Hong Kong Airlines loses three high-level executives

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This topic contains 3 replies, has 4 voices, and was last updated by  IanFromHKG 28 Dec 2018
at 04:38
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  • Craig Bright
    Moderator

    Can’t be good news for the Hong Kong carrier’s ambitions to challenge Cathay Pacific, particularly on long-haul.

    https://www.scmp.com/news/hong-kong/transport/article/2178572/hna-group-controlled-hong-kong-airlines-hit-three-high


    cwoodward
    Participant

    Apparently it is now 7 senior ‘executives resigned and already gone.

    HNA group is not in my view going to go away and although temporarily financially embarrassed they are a very substantial quaze China government conglomerate ultimatly with deep pockets.

    Their airline business though is in trouble and their several mainland airline brands are selling aircraft to other carriers to raise cash, there have been 4 new A330s intended for HKA sitting at Airbus for most of this year and several deliveries of A350 -900 have been indefinitely postponed.
    Flight crew were recruited for these aircraft and are now being laid-off as I am told are also some cabin crew.
    It’s not a good picture but colleagues who have flown them long haul report that apart from the garish cabin fit out the experience is not at all bad with decent food and service. The loadings are not very impressive ether with Expert Flyer showing many long haul flights less than 70% full and some routes well under 50% over the past months which is just not sustainable.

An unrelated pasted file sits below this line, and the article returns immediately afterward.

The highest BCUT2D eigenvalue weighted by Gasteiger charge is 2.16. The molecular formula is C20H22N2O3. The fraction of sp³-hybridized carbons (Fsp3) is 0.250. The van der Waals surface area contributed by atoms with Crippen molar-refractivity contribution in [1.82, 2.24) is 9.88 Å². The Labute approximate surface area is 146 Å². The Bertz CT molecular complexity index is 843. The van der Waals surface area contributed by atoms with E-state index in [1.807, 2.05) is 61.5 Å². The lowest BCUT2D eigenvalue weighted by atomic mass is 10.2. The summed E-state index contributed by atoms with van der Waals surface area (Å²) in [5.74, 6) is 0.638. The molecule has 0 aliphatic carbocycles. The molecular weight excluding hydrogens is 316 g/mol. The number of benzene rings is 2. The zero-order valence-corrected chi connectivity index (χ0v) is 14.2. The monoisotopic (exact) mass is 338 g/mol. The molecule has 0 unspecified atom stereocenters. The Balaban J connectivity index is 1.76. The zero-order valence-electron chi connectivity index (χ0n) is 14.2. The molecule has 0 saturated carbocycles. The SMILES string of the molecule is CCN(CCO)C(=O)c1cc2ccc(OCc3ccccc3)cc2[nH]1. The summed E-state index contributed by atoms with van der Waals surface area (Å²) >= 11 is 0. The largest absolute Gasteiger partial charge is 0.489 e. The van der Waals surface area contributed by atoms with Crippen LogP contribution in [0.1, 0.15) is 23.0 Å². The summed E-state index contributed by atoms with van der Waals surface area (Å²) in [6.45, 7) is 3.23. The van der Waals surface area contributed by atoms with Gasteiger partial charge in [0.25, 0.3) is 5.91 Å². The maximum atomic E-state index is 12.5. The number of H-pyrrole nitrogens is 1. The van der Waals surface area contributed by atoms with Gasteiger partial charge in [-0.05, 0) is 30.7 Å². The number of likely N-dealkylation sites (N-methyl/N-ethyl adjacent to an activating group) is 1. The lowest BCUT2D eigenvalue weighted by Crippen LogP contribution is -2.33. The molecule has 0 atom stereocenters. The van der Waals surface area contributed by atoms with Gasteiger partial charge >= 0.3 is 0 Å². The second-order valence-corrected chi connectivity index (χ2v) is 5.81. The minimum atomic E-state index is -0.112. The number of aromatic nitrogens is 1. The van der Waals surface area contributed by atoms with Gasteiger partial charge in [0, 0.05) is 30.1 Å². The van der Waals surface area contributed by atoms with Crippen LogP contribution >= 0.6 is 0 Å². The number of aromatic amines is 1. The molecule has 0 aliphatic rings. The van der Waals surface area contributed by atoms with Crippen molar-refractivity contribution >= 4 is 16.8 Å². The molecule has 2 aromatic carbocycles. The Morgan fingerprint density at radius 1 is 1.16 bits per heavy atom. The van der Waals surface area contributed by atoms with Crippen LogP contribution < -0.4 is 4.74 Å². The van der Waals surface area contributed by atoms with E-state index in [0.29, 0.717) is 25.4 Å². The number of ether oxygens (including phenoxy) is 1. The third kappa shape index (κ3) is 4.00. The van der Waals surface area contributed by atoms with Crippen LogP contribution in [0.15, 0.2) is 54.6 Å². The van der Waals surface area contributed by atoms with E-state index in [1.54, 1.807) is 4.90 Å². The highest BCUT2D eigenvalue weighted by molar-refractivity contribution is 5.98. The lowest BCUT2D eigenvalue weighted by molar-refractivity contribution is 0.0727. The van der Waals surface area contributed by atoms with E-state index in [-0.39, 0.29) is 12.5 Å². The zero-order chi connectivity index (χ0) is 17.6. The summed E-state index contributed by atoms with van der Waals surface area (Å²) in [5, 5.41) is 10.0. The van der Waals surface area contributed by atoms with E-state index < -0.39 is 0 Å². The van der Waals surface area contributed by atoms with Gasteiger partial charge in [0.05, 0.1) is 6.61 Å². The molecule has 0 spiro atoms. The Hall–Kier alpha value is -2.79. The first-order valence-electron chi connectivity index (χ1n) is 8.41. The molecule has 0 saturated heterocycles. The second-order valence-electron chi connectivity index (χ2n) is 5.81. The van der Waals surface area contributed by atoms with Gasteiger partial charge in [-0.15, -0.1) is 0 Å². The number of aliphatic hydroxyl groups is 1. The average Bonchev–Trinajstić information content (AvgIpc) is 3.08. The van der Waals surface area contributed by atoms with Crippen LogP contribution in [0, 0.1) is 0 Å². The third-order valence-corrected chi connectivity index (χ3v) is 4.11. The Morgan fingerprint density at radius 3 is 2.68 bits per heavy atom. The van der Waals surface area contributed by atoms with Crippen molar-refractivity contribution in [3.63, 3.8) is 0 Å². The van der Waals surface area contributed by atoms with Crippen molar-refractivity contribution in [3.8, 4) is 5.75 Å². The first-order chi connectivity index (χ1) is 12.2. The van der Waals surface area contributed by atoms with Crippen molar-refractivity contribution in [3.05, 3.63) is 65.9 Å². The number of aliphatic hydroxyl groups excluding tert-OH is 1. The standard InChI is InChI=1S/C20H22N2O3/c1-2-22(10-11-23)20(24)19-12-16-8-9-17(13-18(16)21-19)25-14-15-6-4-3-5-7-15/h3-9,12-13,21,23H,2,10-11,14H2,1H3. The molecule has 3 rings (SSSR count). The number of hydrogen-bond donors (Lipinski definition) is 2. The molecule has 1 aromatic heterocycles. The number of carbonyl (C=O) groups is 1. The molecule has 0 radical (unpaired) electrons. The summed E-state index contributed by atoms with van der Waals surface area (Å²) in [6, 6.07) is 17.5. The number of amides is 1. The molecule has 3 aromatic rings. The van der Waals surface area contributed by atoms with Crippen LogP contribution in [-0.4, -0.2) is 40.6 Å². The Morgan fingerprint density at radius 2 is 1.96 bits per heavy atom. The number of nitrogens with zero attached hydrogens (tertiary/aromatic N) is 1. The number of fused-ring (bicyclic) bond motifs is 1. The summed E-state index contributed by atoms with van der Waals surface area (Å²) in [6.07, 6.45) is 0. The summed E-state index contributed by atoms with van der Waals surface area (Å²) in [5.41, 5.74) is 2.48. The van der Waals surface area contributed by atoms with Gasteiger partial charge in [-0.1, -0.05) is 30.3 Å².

This hiatus in their intended growth has been very beneficial for Cathay of course allowing them start and establish several new destinations without the competition that HKA intended.
    I dont believe that they will be closed or be sold but it will be several years before they can resume seriously savaging Cathay again. .


    jjlasne
    Participant

    Remember Oasis Hong Kong Airlines? It took them three years to go out of business.


    IanFromHKG
    Participant

    The Memsahib and I travelled on HK Airlines into China recently (from HKG). It was ghastly. The check-in process was ridiculous – despite having checked in online before getting to the airport we were still required to use a check-in machine to get paper boarding passes (so why the **** do they provide mobile boarding passes in their app??!), the instructions for which were so opaque that we had to ask a staff member to help (two Oxbridge graduates, I might add, so I don’t think it is because we were being particularly thick, and a lot of other passengers were also having difficulty). The machine gave us the option of printing our baggage tags, which we selected, and were rewarded with baggage tags saying “VOID”. Another discussion with a staff member ensued. We then had to queue up to check in our luggage. The Memsahib had paid for extra luggage in advance since we knew we were overweight, but the machines didn’t detect this, and accordingly we were rejected (more conversations with staff members…). We then had to queue up at the baggage counter and try to persuade the single staff member there (whose English was not really adequate for a customer-facing person in a major international airport) that we had indeed prepaid for the excess. The whole process took about an hour.